Allen returned to KU in 1919 and soon replaced William O'Hamilton as basketball head coach. He would remain KU's head coach until 1956. His legacy is forever etched into Kansas basketball history. In 39 seasons at KU, Allen won an amazing 590 games, leading Kansas to the 1952 NCAA national championship. Allen was instrumental in founding the National Association of Basketball Coaches (NABC) and served as the organization's first president. See also: 1951 in sports, 1953 in sports and the list of years in sports. Auto Racing NASCAR Championship - Tim Flock AAA Racing: Troy Ruttman won the Indianapolis 500 Chuck Stevenson won the season championship Formula One Championship - Italy 24 hours of Le Mans: Hermann Lang / Fritz Reiss won, driving... The National Collegiate Athletic Association (NCAA, often said NC-Double-A) is a voluntary association of about 1200 institutions, conferences, organizations and individuals that organizes the athletics programs of many colleges and universities in the United States. ... This article is about the NCAA Mens Division I Basketball tournament in general. ...


His forceful, yet reasonable, disposition helped him become the driving force behind basketball becoming accepted as an official sport in the Olympics in 1936. Allen would later coach in the 1952 Summer Olympics, leading the United States to the gold medal in Helsinki, Finland. For months before the Olympic Games, runners relay the Olympic Flame from Olympia to the opening ceremony. ... The Games of the XI Olympiad were held in 1936 in Berlin, Germany. ... The Games of the XV Olympiad were held in 1952 in Helsinki, Finland. ... Helsinki (pronounced with the stress on the first syllable in Finnish — think Helsin Ki), or Helsingfors in Swedish, is the capital of Finland. ...


He coached college basketball for 49 seasons and compiled a 771-233 record, retiring as the all-time best record coach in collegiate basketball history. During his tenure at Kansas, Allen coached both Dean Smith and Adolph Rupp, two of the best record coaches in men's college basketball history, and (as of 2003) the only two men's coaches to surpass his win total. He even coached former U.S. Senate majority leader Bob Dole. Allen Fieldhouse, the basketball arena on the campus of the University of Kansas, is named in his honor. Dean Edwards Smith (born February 28, 1931) American former head coach of the University of North Carolina at Chapel Hill Tar Heels mens basketball team from 1961 to 1997. ... Adolph Friedrich Rupp (September 2, 1901–December 10, 1977) was one of the most successful coaches in the history of American college basketball. ... 2003 (MMIII) was a common year starting on Wednesday of the Gregorian calendar. ... Robert Joseph Dole (born July 22, 1923) is best known as a former Republican United States Senate Majority Leader and Senator from Kansas from 1969-1996. ... Allen Fieldhouse is an indoor arena at the University of Kansas in Lawrence, Kansas, and one of the legendary venues of American college basketball. ...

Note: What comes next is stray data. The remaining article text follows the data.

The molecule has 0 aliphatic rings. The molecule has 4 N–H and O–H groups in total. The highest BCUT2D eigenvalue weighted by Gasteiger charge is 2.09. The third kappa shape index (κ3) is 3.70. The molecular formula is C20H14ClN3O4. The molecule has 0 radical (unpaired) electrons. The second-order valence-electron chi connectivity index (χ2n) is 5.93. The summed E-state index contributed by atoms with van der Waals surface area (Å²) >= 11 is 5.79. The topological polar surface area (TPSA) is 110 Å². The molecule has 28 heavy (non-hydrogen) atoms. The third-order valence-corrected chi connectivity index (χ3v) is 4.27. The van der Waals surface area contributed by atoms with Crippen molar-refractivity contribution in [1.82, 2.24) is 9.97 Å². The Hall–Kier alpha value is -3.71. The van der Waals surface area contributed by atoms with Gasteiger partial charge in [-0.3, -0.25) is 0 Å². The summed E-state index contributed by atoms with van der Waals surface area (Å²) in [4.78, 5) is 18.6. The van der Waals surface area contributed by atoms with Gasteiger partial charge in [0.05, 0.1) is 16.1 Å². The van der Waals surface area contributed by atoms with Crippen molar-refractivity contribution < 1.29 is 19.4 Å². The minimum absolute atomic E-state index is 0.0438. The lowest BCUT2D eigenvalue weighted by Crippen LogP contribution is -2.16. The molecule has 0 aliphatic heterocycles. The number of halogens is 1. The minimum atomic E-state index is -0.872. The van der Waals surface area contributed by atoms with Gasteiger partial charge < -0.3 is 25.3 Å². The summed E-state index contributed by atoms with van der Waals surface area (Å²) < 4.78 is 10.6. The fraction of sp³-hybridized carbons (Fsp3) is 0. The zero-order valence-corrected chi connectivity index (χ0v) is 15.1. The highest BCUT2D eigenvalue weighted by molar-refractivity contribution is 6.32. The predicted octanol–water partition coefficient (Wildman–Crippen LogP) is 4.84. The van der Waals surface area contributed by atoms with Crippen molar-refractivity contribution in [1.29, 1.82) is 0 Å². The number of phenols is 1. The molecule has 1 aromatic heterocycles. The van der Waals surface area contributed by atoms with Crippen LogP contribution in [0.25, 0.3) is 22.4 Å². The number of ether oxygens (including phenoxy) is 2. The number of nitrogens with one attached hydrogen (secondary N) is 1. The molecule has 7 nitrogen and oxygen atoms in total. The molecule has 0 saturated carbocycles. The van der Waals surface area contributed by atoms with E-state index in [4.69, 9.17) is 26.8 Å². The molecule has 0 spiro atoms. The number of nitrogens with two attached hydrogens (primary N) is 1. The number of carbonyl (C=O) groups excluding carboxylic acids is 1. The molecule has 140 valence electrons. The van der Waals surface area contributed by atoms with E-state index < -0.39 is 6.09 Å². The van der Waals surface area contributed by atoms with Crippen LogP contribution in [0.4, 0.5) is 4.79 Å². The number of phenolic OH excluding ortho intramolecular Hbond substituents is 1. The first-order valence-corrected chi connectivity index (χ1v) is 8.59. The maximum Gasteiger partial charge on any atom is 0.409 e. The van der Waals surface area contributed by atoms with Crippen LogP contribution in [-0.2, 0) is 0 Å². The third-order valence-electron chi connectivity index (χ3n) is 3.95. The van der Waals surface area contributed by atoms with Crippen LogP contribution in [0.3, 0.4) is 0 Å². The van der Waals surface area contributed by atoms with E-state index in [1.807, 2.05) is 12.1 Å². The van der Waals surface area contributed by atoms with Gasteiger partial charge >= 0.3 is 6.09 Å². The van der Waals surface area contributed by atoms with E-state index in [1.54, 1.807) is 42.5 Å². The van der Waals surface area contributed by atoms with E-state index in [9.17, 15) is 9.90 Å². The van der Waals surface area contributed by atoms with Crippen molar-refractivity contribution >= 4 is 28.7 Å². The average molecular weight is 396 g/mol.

External links


  Results from FactBites:
 
Phog Allen - Wikipedia, the free encyclopedia (473 words)
Allen’s career in athletics began as a student at the University of Kansas in 1904, where he lettered three years in basketball under James Naismith's coaching, and two years in baseball.
Allen launched his coaching career at his alma mater in 1907, but took a hiatus after graduating in 1909 to study osteopathic medicine.
Allen Fieldhouse, the basketball arena on the campus of the University of Kansas, is named in his honor.
  More results at FactBites »